Can’t get away this May? Don’t worry, these five travel books have you covered. Whether your interests lie in exotic jungles, frozen Antarctica or somewhere in between, these tomes are perfect for armchair travelers. You might even get an idea or two for your next destination.
“The Great Railway Bazaar” by Paul Theroux
First published 40 years ago, this classic of travel writing recounts Theroux’s four-month journey by train in 1973 from London through Europe, the Middle East, India and Southeast Asia and his return via the Trans-Siberian Railway. Theroux retraced the journey in 2006 and chronicles the journey is another book, “Ghost Train to the Eastern Star.”
“Endurance: Shackleton’s Incredible Voyage” by Alfred Lansing
In the summer of 1914, Sir Ernest Shackleton set off aboard the Endurance, bound for Antarctica. His plan was to cross the Antarctic overland. But when the Endurance became trapped in ice, Shackleton and his crew spent months trying to survive in of the most savage climates on earth. Lansing’s account of their struggle is a white-knuckle read that will have you shivering in even the hottest summer weather.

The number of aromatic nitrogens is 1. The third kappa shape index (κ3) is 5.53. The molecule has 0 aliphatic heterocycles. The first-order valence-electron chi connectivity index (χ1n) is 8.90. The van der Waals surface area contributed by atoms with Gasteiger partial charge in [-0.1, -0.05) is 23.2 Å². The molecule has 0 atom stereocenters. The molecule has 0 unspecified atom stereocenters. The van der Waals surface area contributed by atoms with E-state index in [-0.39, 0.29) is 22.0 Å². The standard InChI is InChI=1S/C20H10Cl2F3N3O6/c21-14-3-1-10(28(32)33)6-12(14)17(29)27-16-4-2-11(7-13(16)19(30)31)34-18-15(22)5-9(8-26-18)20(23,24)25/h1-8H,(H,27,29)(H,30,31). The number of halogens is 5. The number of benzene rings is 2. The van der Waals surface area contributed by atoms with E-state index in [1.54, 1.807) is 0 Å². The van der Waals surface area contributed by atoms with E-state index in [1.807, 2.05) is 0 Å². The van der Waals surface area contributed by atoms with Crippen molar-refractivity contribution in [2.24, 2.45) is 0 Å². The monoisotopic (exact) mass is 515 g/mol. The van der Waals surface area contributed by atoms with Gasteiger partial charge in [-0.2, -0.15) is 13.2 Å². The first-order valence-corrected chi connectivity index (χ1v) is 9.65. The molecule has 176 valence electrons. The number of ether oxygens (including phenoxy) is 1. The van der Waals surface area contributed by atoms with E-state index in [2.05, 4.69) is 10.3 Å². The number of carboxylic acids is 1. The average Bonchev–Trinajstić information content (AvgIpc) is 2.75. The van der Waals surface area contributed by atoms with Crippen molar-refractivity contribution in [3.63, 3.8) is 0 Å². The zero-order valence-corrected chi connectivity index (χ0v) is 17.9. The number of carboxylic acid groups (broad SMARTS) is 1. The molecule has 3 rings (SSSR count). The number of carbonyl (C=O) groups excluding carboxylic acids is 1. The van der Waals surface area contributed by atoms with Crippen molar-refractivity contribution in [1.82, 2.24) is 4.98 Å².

In 1925, the British explorer Percy Fawcett ventured into the Amazon jungle in search of a fabled civilization. He never returned. Decades later, journalist David Grann journeyed into the same dangerous jungle in an attempt to find out what happened to Fawcett. The result is a seamless interweaving of Fawcett’s ill-fated quest and Grann’s own journey.
“Notes From a Small Island” by Bill Bryson
Essayist and humorist Bill Bryson has written books about hiking the Appalachian Trail and surviving the Australian Outback, yet his most endearing work is this tribute to the wonder, the silliness and the idiosyncrasies of Great Britain. Warm-hearted yet irreverent, it’s a must-read for anyone who considers “Downton Abbey” required viewing.
In 1889, two intrepid female journalists set off in opposite directions on a race around the world. One was Nellie Bly, the flash writer for Joseph Pulitzer’s New York “World.” The other was the more genteel Elizabeth Bisland, who wrote for “The Cosmopolitan.” Both wanted to beat the fictional 80-day record set by Jules Verne’s Phileas Fogg. Goodman ably tracks the progress of both women while exposing the trials they face working in the man’s world of newspapers.